The Philosophy of Wittgenstein - The Linguist and the Analyst - Seeker's Thoughts

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The Philosophy of Wittgenstein - The Linguist and the Analyst

Wittgenstein had an extraordinary journey before focusing on philosophy full-time, including military service and teaching. His approach was unique: shifting away from logical structure towards language use as his focus shifted away from logic structures.

He held that language reflected reality and logic was the limit of understanding; consequently, tautologies and contradictions did not represent facts accurately.

The Logic of Meaning

Wittgenstein addressed many central philosophical problems related to world, thought and language in his Tractatus Logico-Philosophicus work. His solution relied on logic and representation theory; specifically his "picture theory of meaning". According to this concept, propositions only make sense when they depict pictures of actual events; those which don't meet this requirement are nonsensical (Wittgenstein would call these unsinnig). Wittgenstein established criteria to help define whether something qualifies as such - in his work.

Wittgenstein took an entirely unique approach in exploring the relationship between language and reality. Rejecting any notion that there was one, objective reality, he developed an account of thought, language and the world in his theory he believed that language reflected an underlying logical order of reality, with structure manifest in logical arrangement of its elements; through such analysis of world thought language systems the meaning of propositions could be discovered through their logical form.

Key to his approach was that it only applied to language used for the expression of ideas; therefore, religious, ethical or aesthetic language did not fall within his scope of study. This contradicted Russell and Frege who believed that words represented specific objects or feelings which they named; communication could only occur through one common language.

Wittgenstein's later works, particularly Philosophical Investigations, marked further explorations of this new philosophy. From shifting from an emphasis on logical structures of language to its application in different social contexts and from systematic writing to fragments and aphorisms; all aspects related to his radical rejection of dogmatism could be found within these works - and its full implications explored.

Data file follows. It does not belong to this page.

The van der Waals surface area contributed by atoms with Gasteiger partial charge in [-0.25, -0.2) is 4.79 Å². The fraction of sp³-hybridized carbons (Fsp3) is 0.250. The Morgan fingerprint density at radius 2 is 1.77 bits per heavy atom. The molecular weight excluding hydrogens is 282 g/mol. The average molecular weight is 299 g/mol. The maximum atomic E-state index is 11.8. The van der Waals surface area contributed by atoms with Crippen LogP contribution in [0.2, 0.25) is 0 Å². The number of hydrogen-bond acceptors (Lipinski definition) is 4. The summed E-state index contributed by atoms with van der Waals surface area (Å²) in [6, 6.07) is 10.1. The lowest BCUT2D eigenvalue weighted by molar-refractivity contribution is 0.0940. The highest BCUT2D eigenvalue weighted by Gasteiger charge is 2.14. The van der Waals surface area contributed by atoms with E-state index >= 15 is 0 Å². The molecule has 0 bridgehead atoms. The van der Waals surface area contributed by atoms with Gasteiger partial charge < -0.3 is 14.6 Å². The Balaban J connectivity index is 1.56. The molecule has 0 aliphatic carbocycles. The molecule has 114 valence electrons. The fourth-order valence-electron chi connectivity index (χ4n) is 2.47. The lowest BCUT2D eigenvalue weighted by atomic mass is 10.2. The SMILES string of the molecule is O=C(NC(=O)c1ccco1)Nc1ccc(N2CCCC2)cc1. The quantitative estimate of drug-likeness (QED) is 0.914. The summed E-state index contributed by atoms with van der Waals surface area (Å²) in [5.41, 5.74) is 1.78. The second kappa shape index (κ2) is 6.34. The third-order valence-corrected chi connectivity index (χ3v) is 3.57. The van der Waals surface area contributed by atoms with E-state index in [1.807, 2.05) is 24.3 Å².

The Rules of Grammar

Wittgenstein's work rests upon the principle that meaning can be determined through comparison between language use and rules governing the game of logical analysis. Wittgenstein's "picture theory" of meaning excludes religious, ethical, artistic or technical languages as carriers for meaningful propositions; these kinds of language derive their sense from their use itself and so cannot carry meaningful (sinnliche) propositions. Instead, two conditions must exist in order for sensical language: its structure must conform with constraints of logic form while its elements must refer back to objects in real world; these conditions must also allow religious, ethical ethical ethical artistic or technical languages from being carried meaningful propositions; these kinds of languages cannot carry meaningful (sinnlichen).

Wittgenstein's emphasis on logical analysis also enabled him to blur the boundary between semantics and metasemantics. Logical analysis involves following rules or conventions for using signs, such as sounds, marks on paper, figures in sand or gestures; logic does not address their meaning - which would fall under metasemantics.

Example: Kissing a photograph does not indicate any feelings of affection from those seen, thus rendering this act invalid as an expression of love. On the other hand, sending your feelings in written form through letters will likely be perceived by its recipient as mere affectionate language and cannot be considered an act of romance.

Wittgenstein used the analogy of understanding propositions through game rules to argue that any statement that can be understood by analogy with game play rules was true regardless of its empirical relevance. His picture theory of meaning provides a powerful way of recognizing senseless statements and denigrating their significance.